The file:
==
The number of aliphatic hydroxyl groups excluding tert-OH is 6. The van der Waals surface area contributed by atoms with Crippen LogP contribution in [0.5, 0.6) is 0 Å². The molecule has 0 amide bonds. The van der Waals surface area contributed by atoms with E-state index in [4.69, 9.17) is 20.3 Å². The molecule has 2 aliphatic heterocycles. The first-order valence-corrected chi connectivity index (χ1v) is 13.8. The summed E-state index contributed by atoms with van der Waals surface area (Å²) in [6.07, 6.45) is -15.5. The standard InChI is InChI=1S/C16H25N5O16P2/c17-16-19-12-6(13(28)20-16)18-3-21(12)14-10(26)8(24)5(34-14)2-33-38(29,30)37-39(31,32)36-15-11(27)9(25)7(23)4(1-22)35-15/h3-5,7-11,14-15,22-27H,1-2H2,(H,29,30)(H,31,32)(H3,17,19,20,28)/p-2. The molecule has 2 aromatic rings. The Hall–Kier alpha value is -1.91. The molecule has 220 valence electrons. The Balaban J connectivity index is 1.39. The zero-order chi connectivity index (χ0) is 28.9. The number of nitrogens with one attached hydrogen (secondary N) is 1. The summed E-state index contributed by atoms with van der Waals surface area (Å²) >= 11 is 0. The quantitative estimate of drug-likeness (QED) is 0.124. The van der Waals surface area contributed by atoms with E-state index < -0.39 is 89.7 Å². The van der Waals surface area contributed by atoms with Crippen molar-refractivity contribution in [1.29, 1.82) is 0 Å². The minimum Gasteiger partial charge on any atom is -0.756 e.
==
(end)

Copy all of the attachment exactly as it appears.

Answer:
The number of aliphatic hydroxyl groups excluding tert-OH is 6. The van der Waals surface area contributed by atoms with Crippen LogP contribution in [0.5, 0.6) is 0 Å². The molecule has 0 amide bonds. The van der Waals surface area contributed by atoms with E-state index in [4.69, 9.17) is 20.3 Å². The molecule has 2 aliphatic heterocycles. The first-order valence-corrected chi connectivity index (χ1v) is 13.8. The summed E-state index contributed by atoms with van der Waals surface area (Å²) in [6.07, 6.45) is -15.5. The standard InChI is InChI=1S/C16H25N5O16P2/c17-16-19-12-6(13(28)20-16)18-3-21(12)14-10(26)8(24)5(34-14)2-33-38(29,30)37-39(31,32)36-15-11(27)9(25)7(23)4(1-22)35-15/h3-5,7-11,14-15,22-27H,1-2H2,(H,29,30)(H,31,32)(H3,17,19,20,28)/p-2. The molecule has 2 aromatic rings. The Hall–Kier alpha value is -1.91. The molecule has 220 valence electrons. The Balaban J connectivity index is 1.39. The zero-order chi connectivity index (χ0) is 28.9. The number of nitrogens with one attached hydrogen (secondary N) is 1. The summed E-state index contributed by atoms with van der Waals surface area (Å²) >= 11 is 0. The quantitative estimate of drug-likeness (QED) is 0.124. The van der Waals surface area contributed by atoms with E-state index < -0.39 is 89.7 Å². The van der Waals surface area contributed by atoms with Crippen molar-refractivity contribution in [1.29, 1.82) is 0 Å². The minimum Gasteiger partial charge on any atom is -0.756 e.